Segregation of Duties

Different personnel should be involved in the receipt and payments process. The personnel who record transactions into the accounting system and perform bank reconciliations should not be given the responsibility to handle physical cash.

A personnel who has both the right to record transactions and handle physical cash is in a very strong position to perpetuate a cash fraud.

Signing and Custody of Cheques

Whenever possible (i.e. if your travel schedule and work processes permit), signing your own checks is the best option. Some other best practices to adopt are:

- Keep check stock under lock and key.
- Maintain a cheque register: a listing which indicates what are the transactions that has been paid using cheques.
- Making sure that the personnel performing bank reconciliation reviews the cheque book and cheque butt.
- If possible, have the cancelled checks mailed to another address instead of the office (such as the business owner's home), and verify whether the details on these cancelled cheques (vendors, signatures, etc.) to determine whether they are authorised transactions.

Other Types of Controls

The controls highlighted above mainly serves to ensure that the business' most liquid asset i.e. cash. is safeguarded. However, internal controls are not restricted to just cash. For instance:

Sales Commission Process: Internal controls could be designed to apply to sales commission, to ensure that salespersons do not engage in inflationary practices to artificially boost their sales acheivement.
E-Commerce: For businesses which have strong online commerce activities, internal controls could be designed to ensure that the correct product details and pricing are uploaded onto the business website.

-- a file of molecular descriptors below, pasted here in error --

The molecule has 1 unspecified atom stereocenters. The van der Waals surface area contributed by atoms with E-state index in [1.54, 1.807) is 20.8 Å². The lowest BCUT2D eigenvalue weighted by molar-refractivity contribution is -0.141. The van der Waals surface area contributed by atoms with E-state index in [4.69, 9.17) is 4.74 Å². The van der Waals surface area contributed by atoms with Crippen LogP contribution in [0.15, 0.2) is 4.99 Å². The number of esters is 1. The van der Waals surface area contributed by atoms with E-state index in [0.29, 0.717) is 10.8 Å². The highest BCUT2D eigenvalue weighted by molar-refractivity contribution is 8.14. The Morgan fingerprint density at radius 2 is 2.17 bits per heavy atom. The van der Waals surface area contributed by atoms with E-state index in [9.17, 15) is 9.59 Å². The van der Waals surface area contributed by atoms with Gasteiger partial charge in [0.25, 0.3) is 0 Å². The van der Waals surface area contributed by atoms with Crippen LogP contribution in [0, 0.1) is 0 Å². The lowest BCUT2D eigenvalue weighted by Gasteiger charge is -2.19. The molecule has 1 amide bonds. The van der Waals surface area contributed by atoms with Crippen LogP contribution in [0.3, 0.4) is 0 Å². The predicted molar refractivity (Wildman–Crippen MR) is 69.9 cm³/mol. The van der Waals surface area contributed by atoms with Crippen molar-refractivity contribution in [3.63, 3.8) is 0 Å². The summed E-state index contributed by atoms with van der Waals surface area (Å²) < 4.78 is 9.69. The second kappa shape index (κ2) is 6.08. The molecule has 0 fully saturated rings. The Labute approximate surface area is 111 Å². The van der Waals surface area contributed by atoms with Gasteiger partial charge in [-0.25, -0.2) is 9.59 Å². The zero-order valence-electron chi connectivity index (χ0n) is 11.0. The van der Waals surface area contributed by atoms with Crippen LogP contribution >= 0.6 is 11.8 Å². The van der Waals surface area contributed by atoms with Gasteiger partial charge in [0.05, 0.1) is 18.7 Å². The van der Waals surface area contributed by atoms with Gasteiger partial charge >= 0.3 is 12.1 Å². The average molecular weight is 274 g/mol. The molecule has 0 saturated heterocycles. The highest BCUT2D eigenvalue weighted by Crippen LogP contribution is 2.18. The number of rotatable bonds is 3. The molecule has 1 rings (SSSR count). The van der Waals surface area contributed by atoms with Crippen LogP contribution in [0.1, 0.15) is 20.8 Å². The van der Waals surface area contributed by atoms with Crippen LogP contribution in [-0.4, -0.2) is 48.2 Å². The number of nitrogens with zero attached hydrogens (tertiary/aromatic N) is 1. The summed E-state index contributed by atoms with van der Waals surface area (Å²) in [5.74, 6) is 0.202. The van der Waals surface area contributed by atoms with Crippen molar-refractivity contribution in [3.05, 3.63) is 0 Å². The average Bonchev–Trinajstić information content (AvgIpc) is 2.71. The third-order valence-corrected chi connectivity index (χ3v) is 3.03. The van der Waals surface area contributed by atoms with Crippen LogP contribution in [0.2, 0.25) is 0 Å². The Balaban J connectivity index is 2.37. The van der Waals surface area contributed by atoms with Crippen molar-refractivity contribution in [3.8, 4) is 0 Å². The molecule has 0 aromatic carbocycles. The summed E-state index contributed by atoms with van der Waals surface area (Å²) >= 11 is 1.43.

Project Delivery: For businesses involved in project delivery, internal controls could be designed to ensure that projects are delivered within the stipulated timeline, and to reduce occurences of errors and inaccuracies in the content.
For businesses whose main activity is to manufacture products for sale, internals controls could help to reduce the manufacturing failure rate, and ensure that critical manufacturing processes are adhered to.

In fact, internal controls can be designed for almost any kind of business processes.

The Nature of Internal Controls

When implementing internal controls, there are usually cost (typically cost and/or time to design and implement) involved in it. Weighing of the benefits versus costs is an important decision which the business has to deliberate when considering whether to implement internal controls for a particular process.

If you are involved in a business where the tolerance for error in delivery/execution of your product/service is very low, we could assist in reviewing your processes and internal controls, as well as provide recommendations on areas where improvements could be made.

We aim to be as in-depth as possible so as to identify the key factors which affects the achievement of your business objective. During the process we may have to speak with both the ground and management level staff and review your documentations. This allow us to grasp the subject matter better. We would appreciate that you factor in some time for us to interact with your staff.

Our Rates

Feel free to contact us and let us know your requirements, and we would work out a solution as well as provide you with the quotation.